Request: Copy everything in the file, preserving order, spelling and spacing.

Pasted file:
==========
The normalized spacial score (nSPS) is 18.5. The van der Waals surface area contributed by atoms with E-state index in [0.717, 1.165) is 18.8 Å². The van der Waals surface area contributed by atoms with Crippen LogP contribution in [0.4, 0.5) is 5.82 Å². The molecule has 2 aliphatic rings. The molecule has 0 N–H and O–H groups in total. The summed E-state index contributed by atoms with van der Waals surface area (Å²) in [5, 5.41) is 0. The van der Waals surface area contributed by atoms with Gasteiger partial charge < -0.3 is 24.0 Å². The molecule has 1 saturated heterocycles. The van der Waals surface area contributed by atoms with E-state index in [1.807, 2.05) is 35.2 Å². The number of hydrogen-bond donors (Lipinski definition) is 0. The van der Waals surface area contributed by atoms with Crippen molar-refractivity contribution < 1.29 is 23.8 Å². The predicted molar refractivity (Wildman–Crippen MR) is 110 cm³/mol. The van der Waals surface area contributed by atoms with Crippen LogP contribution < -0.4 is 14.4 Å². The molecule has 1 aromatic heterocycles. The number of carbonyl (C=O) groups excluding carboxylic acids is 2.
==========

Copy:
The normalized spacial score (nSPS) is 18.5. The van der Waals surface area contributed by atoms with E-state index in [0.717, 1.165) is 18.8 Å². The van der Waals surface area contributed by atoms with Crippen LogP contribution in [0.4, 0.5) is 5.82 Å². The molecule has 2 aliphatic rings. The molecule has 0 N–H and O–H groups in total. The summed E-state index contributed by atoms with van der Waals surface area (Å²) in [5, 5.41) is 0. The van der Waals surface area contributed by atoms with Gasteiger partial charge < -0.3 is 24.0 Å². The molecule has 1 saturated heterocycles. The van der Waals surface area contributed by atoms with E-state index in [1.807, 2.05) is 35.2 Å². The number of hydrogen-bond donors (Lipinski definition) is 0. The van der Waals surface area contributed by atoms with Crippen molar-refractivity contribution < 1.29 is 23.8 Å². The predicted molar refractivity (Wildman–Crippen MR) is 110 cm³/mol. The van der Waals surface area contributed by atoms with Crippen LogP contribution < -0.4 is 14.4 Å². The molecule has 1 aromatic heterocycles. The number of carbonyl (C=O) groups excluding carboxylic acids is 2.